November 26, 2018
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Editor's Note: Updated as of Nov. 19 to include the complete exhibition schedule.
Latinos are a growing community in the rural area home to Kenyon. A Mexican American family started Mount Vernon’s Fiesta Mexicana restaurant. Other Latinos work on the farms that are the heart of Knox County. A number of professors at Kenyon are from Latin American countries.
Professor of Spanish Clara Román-Odio received a highly competitive $17,000 grant from the nonprofit organization Ohio Humanities to document the experiences of Latinos and Latinas in Knox County and create a bilingual traveling exhibit. The gift for the project, “Latinos in Rural America,” is among the highest level granted by the Columbus, Ohio-based organization for public humanities projects.
Román-Odio, director of Kenyon’s Latino/a Studies concentration, is curious to answer many questions with student researchers this summer: How did the family that runs Fiesta Mexicana grow the business from scratch? What do local Latino children dream about for their futures? How have Latina women, so often agents of social change in their communities, altered their behavior because of their rural surroundings?
“For us, the important values are work, family and faith. These are three major themes of the research,” said Román-Odio, who grew up in Puerto Rico. “How does that manifest in everyday life and the decisions that Latinos make in this particular place?”
She wants to document the history of Latinos who have been recorded as living in Knox County since the beginning of the last century. A demographic database shows that 789 Hispanic people lived in Knox County in 2013, which is about 1.3 percent of the population, Román-Odio said.
While this figure is proportionally small, the county’s Latino population has doubled in the past decade, indicating a steady growth that is likely to continue, she said. “Let’s learn about that history that escapes the history books that are shelved.”
She chose two fluent Spanish majors in the Latino Studies concentration, Amelia Dunnell ’17 and Patricia Mota ’16, to record interviews and photograph 12 people, touching on their journey stories, family life, food culture, church involvement, communication norms and perceptions of inclusion.
Dunnell, of Montclair, New Jersey, received a Kenyon Summer Scholars stipend to stay on campus to research this summer. She expects the project will help her focus her interests in a career related to gender studies and Latinos in the U.S. “I think it’s important to realize how the things I’m interested in pursuing later in life are happening where I am presently,” she said.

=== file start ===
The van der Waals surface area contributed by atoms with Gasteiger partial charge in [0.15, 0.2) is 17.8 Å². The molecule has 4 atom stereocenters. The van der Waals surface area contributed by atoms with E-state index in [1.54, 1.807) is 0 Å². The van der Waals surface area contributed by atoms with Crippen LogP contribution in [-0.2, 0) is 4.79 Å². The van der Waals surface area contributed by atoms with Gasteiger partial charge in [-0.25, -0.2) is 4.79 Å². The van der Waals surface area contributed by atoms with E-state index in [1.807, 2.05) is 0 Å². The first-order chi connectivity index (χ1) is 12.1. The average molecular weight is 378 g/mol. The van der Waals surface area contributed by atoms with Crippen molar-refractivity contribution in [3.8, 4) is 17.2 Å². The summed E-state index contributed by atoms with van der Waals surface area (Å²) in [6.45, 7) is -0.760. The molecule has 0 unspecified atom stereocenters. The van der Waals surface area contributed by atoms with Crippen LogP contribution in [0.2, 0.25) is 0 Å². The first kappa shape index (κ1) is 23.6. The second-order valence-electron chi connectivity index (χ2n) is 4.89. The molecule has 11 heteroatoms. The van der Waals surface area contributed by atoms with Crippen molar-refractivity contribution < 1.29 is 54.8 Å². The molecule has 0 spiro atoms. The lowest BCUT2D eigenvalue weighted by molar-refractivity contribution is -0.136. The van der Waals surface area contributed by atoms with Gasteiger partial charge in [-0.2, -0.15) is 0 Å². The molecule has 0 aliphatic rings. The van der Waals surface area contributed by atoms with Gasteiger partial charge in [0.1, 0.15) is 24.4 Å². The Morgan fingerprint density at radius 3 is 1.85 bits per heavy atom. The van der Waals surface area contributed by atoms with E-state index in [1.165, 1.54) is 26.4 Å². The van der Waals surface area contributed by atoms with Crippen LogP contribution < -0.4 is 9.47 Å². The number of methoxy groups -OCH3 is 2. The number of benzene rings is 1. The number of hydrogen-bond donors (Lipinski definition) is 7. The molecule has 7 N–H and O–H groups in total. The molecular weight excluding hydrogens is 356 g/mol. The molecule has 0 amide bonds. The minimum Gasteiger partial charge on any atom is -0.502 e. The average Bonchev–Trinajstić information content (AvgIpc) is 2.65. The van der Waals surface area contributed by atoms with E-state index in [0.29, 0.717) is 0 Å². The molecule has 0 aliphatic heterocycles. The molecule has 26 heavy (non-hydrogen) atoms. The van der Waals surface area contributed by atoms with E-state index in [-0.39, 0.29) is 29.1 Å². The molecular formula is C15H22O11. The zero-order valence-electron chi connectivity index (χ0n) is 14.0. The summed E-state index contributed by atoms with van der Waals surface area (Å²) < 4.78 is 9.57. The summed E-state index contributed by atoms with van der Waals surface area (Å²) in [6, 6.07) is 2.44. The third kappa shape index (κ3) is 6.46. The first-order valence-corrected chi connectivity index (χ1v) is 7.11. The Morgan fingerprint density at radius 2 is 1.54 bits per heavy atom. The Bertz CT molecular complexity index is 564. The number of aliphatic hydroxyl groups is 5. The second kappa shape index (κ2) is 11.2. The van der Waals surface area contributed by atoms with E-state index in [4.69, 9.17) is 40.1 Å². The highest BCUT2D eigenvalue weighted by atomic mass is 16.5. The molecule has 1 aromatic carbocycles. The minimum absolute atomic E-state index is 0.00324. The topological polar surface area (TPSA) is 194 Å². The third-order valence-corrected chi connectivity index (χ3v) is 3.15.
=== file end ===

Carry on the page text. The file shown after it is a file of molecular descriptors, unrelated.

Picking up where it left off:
Mota, also majoring in international studies, will be funded as an emerging humanities scholar by the Ohio Humanities grant. Her interest in ethnic enclaves stems partly from growing up in the predominately Mexican neighborhood Pilsen in Chicago and spending seventh grade in a Michigan community that she says was similar to Mount Vernon.
In that year in Michigan, her mother found tortillas at secret stores that sold Mexican products, she said. “I’ve always been interested in how people manage to survive and keep their cultural affinity in places that are so different from where they come from,” said Mota, a member of the student club Adelante that promotes Latin American culture.
The summer researchers will work through communication hubs for Latinos, including Fiesta Mexicana and St. Vincent de Paul Catholic Church, where Mount Vernon Latinos congregate, Román-Odio said. Latinos she has met with to gauge interest in the project are eager to share their stories and hear ideas for improving their children’s future, she said.
The group will consult Professor of Sociology Howard Sacks, director of Kenyon’s Rural Life Center that supports the rural experience in Knox County. Román-Odio said she was inspired by a 1990s Rural Life Center project led by Sacks and Professor of Sociology and Legal Studies Ric Sheffield called “The Community Within: Black Experience in Knox County, Ohio,” which documented two centuries of rural African American life.
As part of the latest project, Kenyon researchers will produce a pamphlet to serve as a primer on Latino culture, history, values and communication norms to help bridge cross-cultural gaps. Román-Odio said Knox County leaders she works with at the United Way and the Health Department embrace the goal of improved interactions with the Latino community, noting that a Kenyon group translated a community survey and distributed copies to Spanish-speaking residents.
At the exhibit starting in December at the Chalmers and Olin libraries, people will see photo banners depicting the Latino experience in Knox County and visit interactive computer stations with video clips and a chance to record their thoughts about the information.
The exhibit will appear afterward at the public library in downtown Mount Vernon before moving to other Ohio locations throughout early 2016, including Ohio State University and the Center for American and World Cultures at Miami University.
The exhibit will be on display at several locations throughout the county before finding a permanent home in Kenyon College's community engagement office. For all locations, the exhibit opening will be from 4:30-7:30 p.m. with brief remarks at 5:30 p.m.
December 1-18, 2015
The Presidential Lobby, Olin Library, Kenyon College
103 College Drive, Gambier, OH 43022
January 13-27, 2016
Mount Vernon Public Library
201 N Mulberry St, Mt Vernon, OH 43050
February 9-23, 2016
Global Gallery, Hagerty Hall, The Ohio State University
1775 College Rd Columbus, OH 43210
March 30-April 12, 2016
MacMillan Hall Gallery, Miami University of Ohio
531 East Spring St., Oxford, OH 45056